Defense: Phil Housley (608 GP, 178-380-558, +3, 386 PIM, 25 GWG)
Housley is quite possibly the best American-born offensive defenseman in history. He is also likely up there with Paul Coffey as the defenseman caught offsides the most in their NHL careers. Housley was an offensive force on the blueline for Buffalo. He never scored fewer than 15 goals or 62 points, and he only once dipped below 44 assists. He scored 20+ goals five times, including a 31-goal season in ’83-84. His defensive game, unsurprisingly, was suspect: he was barely positive (+3) in his career for +/-, and he was negative in four of his eight seasons in Buffalo. He did however run an effective powerplay, scoring 61 PPG as a Sabre. He also cleared 200+ shots four times, and never had less than 178 shots on goal in a season.
Defense: Mike Ramsey (728 GP, 61-214-275, +146, 785 PIM, 11 GWG)
Honourable Mention to John Van Boxmeer
Mike Ramsey was the consummate defensive defenseman for Buffalo, the perfect complement to a rushing defenseman like Housley. He played all ten seasons for Buffalo in the 1980s. Like the team itself, Ramsey was at his best in the first half of the decade: he was +16 to +31 in his first five seasons, and he was never negative during the decade (his lowest was +1). He was +146 overall, to go with a rather chippy 785 penalty minutes. He didn’t light the lamp a lot, but he still chipped in: he scored 7-9 goals six seasons in a row, and cleared the 30-point mark five times. And while he only scored 61 goals in Buffalo, 11 of them were game-winners. Plus he had arguably the greatest ‘stache in Sabres’ history.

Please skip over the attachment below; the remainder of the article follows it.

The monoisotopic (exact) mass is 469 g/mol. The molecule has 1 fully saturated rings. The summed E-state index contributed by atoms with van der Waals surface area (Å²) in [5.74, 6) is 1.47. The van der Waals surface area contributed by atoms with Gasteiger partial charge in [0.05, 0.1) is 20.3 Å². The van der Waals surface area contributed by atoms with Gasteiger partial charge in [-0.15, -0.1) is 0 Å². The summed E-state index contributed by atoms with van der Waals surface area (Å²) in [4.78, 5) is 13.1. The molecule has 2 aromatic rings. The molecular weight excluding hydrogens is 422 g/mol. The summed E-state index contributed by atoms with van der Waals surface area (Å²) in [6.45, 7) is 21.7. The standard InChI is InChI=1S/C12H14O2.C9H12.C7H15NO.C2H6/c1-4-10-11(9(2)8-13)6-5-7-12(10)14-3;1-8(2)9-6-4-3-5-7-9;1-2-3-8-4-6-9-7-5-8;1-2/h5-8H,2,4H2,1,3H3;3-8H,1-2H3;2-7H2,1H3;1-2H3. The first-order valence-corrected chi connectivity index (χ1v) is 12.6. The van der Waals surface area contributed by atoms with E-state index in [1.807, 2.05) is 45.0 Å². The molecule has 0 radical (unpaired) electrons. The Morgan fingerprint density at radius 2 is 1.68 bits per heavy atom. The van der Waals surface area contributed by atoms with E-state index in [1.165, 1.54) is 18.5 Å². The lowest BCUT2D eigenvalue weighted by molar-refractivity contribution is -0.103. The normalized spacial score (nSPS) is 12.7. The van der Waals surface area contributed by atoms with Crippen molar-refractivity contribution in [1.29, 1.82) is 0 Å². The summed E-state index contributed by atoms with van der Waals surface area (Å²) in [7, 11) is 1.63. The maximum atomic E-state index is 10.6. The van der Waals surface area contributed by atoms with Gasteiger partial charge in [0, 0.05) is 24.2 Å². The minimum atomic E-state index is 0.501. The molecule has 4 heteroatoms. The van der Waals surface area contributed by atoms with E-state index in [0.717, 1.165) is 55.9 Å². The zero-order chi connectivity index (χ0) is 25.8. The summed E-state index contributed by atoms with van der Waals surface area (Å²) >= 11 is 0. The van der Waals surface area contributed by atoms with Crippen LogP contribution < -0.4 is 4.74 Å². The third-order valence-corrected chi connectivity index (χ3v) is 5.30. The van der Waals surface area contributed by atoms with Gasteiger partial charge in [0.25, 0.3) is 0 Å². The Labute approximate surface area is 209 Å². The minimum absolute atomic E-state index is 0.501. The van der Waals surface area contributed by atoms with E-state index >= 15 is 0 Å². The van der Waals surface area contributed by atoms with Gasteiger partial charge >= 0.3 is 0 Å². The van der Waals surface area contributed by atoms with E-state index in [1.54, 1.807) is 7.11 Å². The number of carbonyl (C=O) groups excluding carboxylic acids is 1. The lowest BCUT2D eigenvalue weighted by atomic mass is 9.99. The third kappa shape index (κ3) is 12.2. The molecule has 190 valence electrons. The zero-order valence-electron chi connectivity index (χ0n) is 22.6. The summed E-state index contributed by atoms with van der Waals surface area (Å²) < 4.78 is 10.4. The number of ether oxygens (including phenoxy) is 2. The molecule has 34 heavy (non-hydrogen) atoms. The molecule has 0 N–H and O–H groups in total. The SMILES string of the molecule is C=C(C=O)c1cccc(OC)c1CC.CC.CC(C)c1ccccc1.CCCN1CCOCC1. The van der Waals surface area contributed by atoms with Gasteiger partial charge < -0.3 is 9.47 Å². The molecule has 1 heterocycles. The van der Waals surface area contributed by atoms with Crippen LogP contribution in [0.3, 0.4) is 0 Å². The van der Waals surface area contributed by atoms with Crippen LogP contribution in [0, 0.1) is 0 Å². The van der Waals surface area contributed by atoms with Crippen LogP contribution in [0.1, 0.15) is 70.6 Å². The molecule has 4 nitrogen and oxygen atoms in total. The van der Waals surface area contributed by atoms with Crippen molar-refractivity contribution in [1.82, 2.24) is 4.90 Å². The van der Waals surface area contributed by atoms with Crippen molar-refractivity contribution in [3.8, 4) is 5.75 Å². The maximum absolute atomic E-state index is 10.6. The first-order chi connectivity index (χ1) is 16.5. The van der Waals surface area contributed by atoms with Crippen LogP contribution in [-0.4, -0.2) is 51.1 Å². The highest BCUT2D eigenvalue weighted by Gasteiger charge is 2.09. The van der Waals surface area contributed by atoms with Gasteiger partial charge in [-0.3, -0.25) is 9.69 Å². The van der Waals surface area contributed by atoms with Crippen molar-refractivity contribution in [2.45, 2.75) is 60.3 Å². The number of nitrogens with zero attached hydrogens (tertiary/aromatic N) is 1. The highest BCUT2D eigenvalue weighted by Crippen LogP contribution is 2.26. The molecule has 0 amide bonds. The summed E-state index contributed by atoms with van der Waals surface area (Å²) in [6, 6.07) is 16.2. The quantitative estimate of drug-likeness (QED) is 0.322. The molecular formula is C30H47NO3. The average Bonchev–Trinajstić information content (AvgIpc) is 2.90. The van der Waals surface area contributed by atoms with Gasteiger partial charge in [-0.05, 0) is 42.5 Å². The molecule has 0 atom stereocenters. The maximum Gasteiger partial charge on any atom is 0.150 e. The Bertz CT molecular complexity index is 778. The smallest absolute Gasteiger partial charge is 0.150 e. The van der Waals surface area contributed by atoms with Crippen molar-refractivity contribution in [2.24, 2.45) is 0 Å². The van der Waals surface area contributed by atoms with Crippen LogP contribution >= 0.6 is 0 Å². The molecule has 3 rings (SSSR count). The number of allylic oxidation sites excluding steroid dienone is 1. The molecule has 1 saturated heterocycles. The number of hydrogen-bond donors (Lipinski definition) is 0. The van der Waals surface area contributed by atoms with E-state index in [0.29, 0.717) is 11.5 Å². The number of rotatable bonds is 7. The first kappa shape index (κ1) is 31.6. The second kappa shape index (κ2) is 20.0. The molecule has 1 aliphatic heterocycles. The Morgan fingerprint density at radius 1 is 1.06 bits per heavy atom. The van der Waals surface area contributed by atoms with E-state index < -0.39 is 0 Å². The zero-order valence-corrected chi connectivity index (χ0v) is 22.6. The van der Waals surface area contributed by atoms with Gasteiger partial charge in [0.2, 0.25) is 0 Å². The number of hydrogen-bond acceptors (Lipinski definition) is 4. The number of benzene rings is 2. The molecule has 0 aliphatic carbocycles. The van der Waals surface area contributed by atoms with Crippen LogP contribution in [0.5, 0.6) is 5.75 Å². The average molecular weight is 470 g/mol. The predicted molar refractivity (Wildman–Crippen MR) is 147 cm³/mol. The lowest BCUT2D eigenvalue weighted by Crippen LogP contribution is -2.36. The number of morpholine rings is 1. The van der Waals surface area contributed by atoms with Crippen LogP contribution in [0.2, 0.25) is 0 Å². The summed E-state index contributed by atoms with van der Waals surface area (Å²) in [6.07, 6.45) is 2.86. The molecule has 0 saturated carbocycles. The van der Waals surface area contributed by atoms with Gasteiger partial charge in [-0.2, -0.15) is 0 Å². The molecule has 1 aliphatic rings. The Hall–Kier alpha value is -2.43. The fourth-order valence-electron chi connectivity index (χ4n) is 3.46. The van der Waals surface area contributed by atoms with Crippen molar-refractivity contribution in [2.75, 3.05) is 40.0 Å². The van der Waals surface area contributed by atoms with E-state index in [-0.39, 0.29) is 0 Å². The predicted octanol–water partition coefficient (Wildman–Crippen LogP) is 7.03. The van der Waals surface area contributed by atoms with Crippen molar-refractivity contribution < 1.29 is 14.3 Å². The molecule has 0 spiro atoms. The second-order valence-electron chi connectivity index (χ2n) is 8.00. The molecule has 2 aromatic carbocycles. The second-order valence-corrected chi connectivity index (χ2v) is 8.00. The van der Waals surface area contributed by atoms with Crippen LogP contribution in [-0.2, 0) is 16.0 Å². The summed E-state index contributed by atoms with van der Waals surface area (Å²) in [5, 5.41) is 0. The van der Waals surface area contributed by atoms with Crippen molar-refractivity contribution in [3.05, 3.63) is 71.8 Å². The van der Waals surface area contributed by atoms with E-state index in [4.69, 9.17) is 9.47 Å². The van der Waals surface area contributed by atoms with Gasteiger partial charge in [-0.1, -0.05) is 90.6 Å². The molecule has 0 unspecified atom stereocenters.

Goalie: Tom Barrasso (266 GP, 124-102-28, 13 SO, 3.29 GAA, 0.888 PCT*)
*Save Percentage is for ’87-88 and ’88-89 seasons only
Barrasso started his career off by winning both the Vezina (as top goaltender) and the Calder (as top rookie) and he never looked back. He won 25+ games in four of his five full seasons in Buffalo. He also managed a 3.29 GAA in a very high-scoring era, including an amazing 2.74 during his first two years. He also posted a respectable 13 shut-outs. He was above .500 in four of his five full seasons. He was struggling with Buffalo in the ’88-89 season before the traded him to Pittsburgh, where he ended up winning two Stanley Cups. He may have been cocky, but more often than not his play justified his opinion of himself.